Why customer experience matters

October 15, 2009

I’ve been thinking for some time about starting a conversation on how and why product developers should be creating winning customer experiences and I finally got motivated to take action! So here we go.

To begin with, why is a “winning customer experience” something worth writing (and reading) about for the product development community? Well A.G. Lafley – former CEO of CPG powerhouse P&G – pointed out in a Business Week interview a few years back: “People remember experiences. They don’t remember attributes or benefits.”  No matter how much we think our customers pay attention to the product features we provide and the value and benefits they deliver, what customers really care about – and regularly talk about with others – is what they experience with the product and the company that sold the product to them.

Customers can’t wait to tell stories and share powerful images about the experiences in their lives – both good and bad – and particularly ones that communicate the  emotional component of those experiences.  As an example here are snippets of comments from interviews with the staff of some pediatric medical practices that medical device (and syringe manufacturing) company Becton-Dickinson shared with us:

  • “These vaccines are all the same looking once they are in the syringe…you could put 4 vaccines together in a syringe and you wouldn’t know which one’s which unless you wrote it down.”
  • “The nurses are so distraught that something happened …they just beat themselves up.. somebody called them, they got distracted, something happened.”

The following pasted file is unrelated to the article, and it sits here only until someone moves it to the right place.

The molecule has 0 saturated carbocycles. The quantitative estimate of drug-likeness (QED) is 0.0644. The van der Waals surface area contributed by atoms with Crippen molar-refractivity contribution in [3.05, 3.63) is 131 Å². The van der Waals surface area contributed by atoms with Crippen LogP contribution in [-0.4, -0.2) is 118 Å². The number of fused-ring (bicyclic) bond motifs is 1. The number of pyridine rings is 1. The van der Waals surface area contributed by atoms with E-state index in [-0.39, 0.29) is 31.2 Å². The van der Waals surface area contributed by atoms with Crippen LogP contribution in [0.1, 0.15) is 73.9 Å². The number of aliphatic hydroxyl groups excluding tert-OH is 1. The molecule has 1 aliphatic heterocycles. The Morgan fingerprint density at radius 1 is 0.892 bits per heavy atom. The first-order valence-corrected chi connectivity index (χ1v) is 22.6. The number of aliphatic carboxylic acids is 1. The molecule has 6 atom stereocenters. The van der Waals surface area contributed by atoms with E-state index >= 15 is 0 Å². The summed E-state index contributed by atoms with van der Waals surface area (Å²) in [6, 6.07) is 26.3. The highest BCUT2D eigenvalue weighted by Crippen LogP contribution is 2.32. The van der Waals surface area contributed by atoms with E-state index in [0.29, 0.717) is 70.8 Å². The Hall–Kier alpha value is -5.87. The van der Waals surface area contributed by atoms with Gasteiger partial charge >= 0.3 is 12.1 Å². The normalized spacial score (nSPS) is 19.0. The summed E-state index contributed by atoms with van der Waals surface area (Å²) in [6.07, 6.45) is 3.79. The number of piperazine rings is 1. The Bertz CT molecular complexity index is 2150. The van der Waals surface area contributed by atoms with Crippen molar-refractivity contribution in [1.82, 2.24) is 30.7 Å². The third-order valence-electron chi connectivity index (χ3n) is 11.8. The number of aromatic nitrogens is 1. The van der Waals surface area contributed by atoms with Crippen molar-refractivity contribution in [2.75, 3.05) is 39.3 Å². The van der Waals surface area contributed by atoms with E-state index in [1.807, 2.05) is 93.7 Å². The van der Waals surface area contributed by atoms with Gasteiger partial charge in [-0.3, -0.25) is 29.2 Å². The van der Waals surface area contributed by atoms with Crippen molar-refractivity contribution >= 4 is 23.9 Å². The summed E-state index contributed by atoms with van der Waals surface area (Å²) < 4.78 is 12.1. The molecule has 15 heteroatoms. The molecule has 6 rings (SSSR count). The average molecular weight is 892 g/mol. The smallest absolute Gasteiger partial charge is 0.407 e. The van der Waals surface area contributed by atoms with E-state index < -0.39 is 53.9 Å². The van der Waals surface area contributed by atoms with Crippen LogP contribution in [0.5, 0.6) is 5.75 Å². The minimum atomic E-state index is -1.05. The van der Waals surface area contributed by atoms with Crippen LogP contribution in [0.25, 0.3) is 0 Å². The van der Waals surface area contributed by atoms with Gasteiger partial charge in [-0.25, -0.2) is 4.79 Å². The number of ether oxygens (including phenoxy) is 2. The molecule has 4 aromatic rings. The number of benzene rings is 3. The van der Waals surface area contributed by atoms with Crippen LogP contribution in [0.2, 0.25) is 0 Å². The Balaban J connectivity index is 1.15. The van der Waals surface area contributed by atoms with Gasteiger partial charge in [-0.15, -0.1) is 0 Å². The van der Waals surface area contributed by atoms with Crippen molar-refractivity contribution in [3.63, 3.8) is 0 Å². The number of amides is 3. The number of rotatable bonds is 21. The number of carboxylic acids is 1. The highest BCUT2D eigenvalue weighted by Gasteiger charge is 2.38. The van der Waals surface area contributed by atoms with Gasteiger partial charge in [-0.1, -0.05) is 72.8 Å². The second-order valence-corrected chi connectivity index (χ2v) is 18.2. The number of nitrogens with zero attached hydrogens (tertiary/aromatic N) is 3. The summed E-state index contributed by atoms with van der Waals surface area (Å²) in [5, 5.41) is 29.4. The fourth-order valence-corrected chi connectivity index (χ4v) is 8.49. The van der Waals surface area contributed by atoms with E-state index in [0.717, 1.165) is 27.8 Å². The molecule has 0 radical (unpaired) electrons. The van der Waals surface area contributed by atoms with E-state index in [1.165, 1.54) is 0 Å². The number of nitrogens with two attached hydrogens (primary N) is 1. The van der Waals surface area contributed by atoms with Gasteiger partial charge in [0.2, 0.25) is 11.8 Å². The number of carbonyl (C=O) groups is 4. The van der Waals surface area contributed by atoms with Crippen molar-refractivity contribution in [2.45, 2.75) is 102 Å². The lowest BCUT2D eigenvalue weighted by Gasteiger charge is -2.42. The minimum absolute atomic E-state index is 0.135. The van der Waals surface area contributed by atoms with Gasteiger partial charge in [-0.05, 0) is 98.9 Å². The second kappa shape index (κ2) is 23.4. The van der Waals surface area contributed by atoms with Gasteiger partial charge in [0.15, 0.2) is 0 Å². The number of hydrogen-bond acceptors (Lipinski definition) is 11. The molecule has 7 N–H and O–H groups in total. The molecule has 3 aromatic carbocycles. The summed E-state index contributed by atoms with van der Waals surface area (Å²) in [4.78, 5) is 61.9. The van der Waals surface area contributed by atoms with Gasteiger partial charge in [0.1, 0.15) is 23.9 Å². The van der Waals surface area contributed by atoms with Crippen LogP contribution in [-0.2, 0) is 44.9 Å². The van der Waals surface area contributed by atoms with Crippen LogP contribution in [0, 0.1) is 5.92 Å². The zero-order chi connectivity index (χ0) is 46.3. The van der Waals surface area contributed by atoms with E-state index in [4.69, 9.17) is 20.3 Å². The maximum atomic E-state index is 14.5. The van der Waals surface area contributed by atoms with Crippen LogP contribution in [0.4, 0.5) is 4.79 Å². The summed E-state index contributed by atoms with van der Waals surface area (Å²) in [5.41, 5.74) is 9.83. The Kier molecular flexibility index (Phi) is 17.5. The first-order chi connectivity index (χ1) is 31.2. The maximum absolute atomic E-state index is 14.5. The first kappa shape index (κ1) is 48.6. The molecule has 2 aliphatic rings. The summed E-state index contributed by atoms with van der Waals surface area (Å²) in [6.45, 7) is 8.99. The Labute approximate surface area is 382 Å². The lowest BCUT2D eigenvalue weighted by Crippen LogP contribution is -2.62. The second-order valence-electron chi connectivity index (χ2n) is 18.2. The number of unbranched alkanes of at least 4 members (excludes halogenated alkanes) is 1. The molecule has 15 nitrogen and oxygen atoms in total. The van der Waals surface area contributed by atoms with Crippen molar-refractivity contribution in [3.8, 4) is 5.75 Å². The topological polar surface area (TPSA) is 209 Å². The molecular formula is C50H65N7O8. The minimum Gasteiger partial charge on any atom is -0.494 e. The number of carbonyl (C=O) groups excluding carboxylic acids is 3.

• “You can’t give 4 shots in 20 minutes, you just can’t …the whole process of giving them information and seeing if they have questions and recording it all …and you are going my god!”

Now ask yourself, the last time you really deeply engaged your customers, weren’t these the kinds of emotion-laden and insightful comments you heard? Don’t customers sometimes just “pour their hearts out” about the experiences they are having with the hope you can fix them? And don’t you feel that your challenge is figuring out what you can do to meet that need?

Well so what you might say. The insight that paying attention to, managing, and enhancing the customer’s experience can add real value to a firm is not all that new – it has become widely acknowledged and is being actively explored and written about today. (I just did a quick search on Amazon.com Books and found that there are 121 entries with the term “customer experience” in their title with 25 of these being from 2009 alone.) 

But most of the thinking and writing on customer experience has focused on service-based companies  with offerings that directly meet consumer needs – i.e. the Starbucks, Southwest Airlines, Hiltons and Bank of Americas of the world. (I did a quick review of one of my favorite customer experience books – The DNA of Customer Experience: How Emotions Drive Value by Colin Shaw  – and found his examples fit the pattern of B-to-C service companies more than 95% of the time.)  

The challenge I want to explore is how to shift this imbalance and share/discuss broad-based and useful customer experience constructs and practices that fit both product and service-based companies and both B-to-B and B-to-C offerings.  What I plan to do in upcoming posts is to start to go after that challenge.


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